Fifty of us showed up in matching Solidarity with Debbie Johnson shirts---made overnight, and greeted everyone kindly. When it was time for the pledge of allegiance, the mayor thought we might remain seated so he looked directly at us and informed us that we would need to stand.

We did and yelled out the words with pride reminding them that we wanted JUSTICE FOR ALL.

Several local residents and even a fellow council member spoke insisting that the mayor resign. He said he would not and named names of those who supported him in other districts. One of the speakers informed him that she'd be going after them also.

Then a councilman spoke and said that he knew how she felt. He said that the civil war was fought simply because people couldn't get along and that as an African American man, he knew that if it had been a white woman and black men, those black men would be under the jail. Then he told her to move on and be happy.

Almost simultaneously we began to chant, 
"I't's not about race, it's not about race."

When the meeting was over, the mayor took off and everyone surrounded Councilwoman Johnson and applauded her. Her birthday is this weekend, so we sang "Happy Birthday," as well.

She cried, but this time, the tears were tears of joy.

Together, we cried, we laughed, we ate, we acted and together we changed hearts and minds. Local residents came up to us and thanked us for standing with Debbie and for being so joyful. They thanked us for encouraging her.

As Debbie got in a crowed vehicle for a week long conference with these same men in Atlanta we told her not to fear, because another group of friends would greet her up there.

She laughed and said, "I love y'all."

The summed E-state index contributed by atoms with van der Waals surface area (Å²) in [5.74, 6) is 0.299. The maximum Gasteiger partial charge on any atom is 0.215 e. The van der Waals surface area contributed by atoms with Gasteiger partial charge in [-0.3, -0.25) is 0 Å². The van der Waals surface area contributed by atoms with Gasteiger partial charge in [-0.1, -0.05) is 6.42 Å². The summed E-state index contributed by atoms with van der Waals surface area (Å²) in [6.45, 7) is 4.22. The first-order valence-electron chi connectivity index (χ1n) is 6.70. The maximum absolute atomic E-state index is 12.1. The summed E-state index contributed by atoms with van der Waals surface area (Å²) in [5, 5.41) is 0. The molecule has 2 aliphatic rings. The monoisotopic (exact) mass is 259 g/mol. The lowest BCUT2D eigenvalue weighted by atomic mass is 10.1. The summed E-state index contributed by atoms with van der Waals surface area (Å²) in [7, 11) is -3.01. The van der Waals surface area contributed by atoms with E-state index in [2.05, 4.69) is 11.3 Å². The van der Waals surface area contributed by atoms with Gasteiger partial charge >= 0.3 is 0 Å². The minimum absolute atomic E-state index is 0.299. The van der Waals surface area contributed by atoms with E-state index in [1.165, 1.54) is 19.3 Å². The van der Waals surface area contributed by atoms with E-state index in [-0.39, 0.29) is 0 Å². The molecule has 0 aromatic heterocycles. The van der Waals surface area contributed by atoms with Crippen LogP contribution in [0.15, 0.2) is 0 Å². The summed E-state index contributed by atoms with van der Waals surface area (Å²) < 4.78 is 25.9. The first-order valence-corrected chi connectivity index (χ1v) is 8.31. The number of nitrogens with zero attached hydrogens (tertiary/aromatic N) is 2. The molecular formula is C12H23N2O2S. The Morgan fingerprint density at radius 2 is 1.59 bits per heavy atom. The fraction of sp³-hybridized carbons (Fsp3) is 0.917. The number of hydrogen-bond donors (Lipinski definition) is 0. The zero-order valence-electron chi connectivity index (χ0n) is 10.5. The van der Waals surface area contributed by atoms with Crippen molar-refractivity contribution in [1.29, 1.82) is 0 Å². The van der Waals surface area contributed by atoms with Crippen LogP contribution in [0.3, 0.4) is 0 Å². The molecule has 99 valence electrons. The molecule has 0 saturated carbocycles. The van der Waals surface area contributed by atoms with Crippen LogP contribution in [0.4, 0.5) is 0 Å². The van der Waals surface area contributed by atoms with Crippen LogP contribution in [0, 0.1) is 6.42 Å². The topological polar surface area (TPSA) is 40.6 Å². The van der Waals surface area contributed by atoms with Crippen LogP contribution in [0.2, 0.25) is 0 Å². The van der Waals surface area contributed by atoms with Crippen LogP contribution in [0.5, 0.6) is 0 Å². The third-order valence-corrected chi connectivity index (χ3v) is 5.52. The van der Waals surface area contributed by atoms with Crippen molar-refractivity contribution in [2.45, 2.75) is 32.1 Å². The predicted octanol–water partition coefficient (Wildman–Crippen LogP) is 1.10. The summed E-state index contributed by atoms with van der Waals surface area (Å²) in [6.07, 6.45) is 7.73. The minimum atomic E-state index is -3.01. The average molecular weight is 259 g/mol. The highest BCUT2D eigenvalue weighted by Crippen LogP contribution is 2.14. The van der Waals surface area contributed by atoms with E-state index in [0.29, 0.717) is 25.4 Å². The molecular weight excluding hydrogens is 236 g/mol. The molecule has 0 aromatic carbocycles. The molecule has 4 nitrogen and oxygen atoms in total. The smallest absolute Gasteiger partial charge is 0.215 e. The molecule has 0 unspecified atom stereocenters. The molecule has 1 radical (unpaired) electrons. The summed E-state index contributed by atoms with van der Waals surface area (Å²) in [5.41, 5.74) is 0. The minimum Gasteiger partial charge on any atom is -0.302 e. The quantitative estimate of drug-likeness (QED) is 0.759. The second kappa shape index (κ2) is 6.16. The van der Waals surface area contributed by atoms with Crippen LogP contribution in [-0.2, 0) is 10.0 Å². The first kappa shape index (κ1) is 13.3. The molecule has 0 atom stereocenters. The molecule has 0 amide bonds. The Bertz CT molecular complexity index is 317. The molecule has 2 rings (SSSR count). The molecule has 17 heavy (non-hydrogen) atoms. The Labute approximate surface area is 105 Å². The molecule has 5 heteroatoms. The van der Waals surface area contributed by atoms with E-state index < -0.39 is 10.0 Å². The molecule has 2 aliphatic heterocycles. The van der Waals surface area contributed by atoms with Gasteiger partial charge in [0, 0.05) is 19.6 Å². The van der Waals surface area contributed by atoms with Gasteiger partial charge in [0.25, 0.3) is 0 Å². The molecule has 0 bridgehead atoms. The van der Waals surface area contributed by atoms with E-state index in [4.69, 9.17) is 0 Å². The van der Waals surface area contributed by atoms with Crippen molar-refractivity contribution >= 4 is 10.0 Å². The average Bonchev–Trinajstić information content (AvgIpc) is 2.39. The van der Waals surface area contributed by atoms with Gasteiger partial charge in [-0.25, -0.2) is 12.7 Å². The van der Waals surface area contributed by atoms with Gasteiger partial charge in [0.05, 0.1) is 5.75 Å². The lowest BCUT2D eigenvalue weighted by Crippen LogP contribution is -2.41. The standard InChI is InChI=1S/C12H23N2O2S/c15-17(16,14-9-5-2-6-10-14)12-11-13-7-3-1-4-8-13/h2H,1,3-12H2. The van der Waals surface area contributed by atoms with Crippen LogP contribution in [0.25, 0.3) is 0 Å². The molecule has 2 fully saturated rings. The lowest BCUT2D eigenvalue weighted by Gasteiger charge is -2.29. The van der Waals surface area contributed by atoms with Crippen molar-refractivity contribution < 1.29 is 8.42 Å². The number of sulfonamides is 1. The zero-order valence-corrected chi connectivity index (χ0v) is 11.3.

What was done to her was horrible, but she is not alone and neither are you.

Stand strong, we are connected.

BE you, be well, be knowing that you are loved.

Bertice B. Berry, PhD.

Link to the video

Friday, January 13, 2017

Back to the Beginning

I’m back in the town where I grew up; not my hometown of Wilmington, Delaware. That’s where I was born; but I grew up; came of age, became the “me” that I’m still becoming in Jacksonville, Florida.

I came to JU with a prayer and determination.

Jacksonville University was an alignment of the stars. My teacher’s friend applied for me and the school accepted me even though I could not pay. Someone in the music department knew a rich dude who was looking for a student like me.

So, off to college I went. I knew no one and with the exception of choir trips, had not been away from home.

I was greeted by other JU students who introduced me to more. Then I got the magic; I was invited to think critically about everything.

I worked hard and kept dreaming, but this new world with little money was tough, so my senator from Delaware stepped in. 

He called every day for two weeks to let me know that he was proud of me and that he would help my family if I stayed focused on my dream.

Senator Biden came through and I kept going.

I worked hard and harder and graduated with honors; when no one from my family could afford to show up, the entire cleaning and cafeteria staff came to “Represent.”

My world is big because my village is big-hearted.

Being here in this place where I got the notion to have a notion, I am moved, encouraged, uplifted and ready to be the change that enabled me to change.

Be you, be well, be changing.
Bertice Berry, PhD.

Monday, December 12, 2016

Seeing Your Connections


The brilliant psychologist, Dr. Naim Akbar said that we should ask ourselves on a daily basis, “Why, me, here, now?”